Unearthing teams recover 16 more Ezidi bodies in Kojo mass grave
ERBIL (Kurdistan 24) – As the United Nations’ dedicated team continues the exhumation of Yezidi (Ezidi) mass graves near a village in the ethnoreligious minority’s homeland of Sinjar (Shingal) District in northern Iraq, it unearthed the remains of 16 more bodies on Thursday, a member of the team said.
A village of about 1700 people, Kojo was the site of the worst massacre of the Ezidis at the hands of Islamic State when it swept through Iraq in 2014, killing over 400 men and taking hundreds more women as captives.
The village is located about 16 kilometers south of Shingal city’s center and contains eleven mass graves believed to hold hundreds of bodies of Ezidis whom the terrorist group executed en masse.
On March 15, the federal government of Iraq, the Kurdistan Regional Government (KRG), and the United Nations Investigative Team for the Promotion of Accountability for Crimes Committed by ISIS (UNITAD) marked the beginning of national efforts to unearth the first mass grave of Ezidis killed by the Islamic State in Aug. 2014.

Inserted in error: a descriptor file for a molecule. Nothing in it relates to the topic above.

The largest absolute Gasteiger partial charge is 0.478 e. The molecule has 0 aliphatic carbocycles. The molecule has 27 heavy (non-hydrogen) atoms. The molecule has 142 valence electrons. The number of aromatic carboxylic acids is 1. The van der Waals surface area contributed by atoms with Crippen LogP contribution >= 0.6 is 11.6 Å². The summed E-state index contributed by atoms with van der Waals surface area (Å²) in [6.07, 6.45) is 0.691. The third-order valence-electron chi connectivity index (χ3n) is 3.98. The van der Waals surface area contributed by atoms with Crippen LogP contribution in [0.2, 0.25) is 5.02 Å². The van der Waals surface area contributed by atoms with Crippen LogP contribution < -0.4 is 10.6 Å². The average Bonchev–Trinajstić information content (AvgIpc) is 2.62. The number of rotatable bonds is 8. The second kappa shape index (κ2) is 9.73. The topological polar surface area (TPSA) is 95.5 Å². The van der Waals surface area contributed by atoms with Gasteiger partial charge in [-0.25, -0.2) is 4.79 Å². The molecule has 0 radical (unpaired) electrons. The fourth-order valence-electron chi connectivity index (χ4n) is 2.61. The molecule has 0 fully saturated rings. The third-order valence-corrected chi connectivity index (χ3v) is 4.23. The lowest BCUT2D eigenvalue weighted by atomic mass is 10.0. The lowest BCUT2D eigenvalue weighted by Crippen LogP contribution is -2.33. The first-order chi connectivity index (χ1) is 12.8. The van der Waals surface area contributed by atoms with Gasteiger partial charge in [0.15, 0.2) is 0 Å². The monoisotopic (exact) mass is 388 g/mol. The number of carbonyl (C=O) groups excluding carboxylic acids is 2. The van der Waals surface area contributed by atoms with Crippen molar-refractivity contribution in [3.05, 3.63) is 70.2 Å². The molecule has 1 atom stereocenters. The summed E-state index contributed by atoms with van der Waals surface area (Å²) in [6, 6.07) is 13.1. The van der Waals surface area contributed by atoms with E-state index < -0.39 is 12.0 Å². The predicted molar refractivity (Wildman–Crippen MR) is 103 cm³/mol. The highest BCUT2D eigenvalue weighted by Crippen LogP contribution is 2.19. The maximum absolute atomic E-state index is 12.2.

By mid-April, the Iraqi government’s teams, aided by UNITAD’s experts, had recovered 26 bodies, with security issues halting the process on occasion, forcing the work to be limited to sites of relative safety.
“Fifteen bodies were discovered in one location and the other one was alone,” Raed Falah, a member of the unearthing team said on Thursday. “They were lifted out by the mass grave opening teams.”
Falah went on to say that work would continue on Friday to recover other remains they had located at the site. He also claimed that the team had been fired upon while working, causing them to operate only on one site for the time being.
Since the start of the campaign in March, the teams have exhumed the bodies of 68 Ezidis, Falah claimed.
Editing by Nadia Riva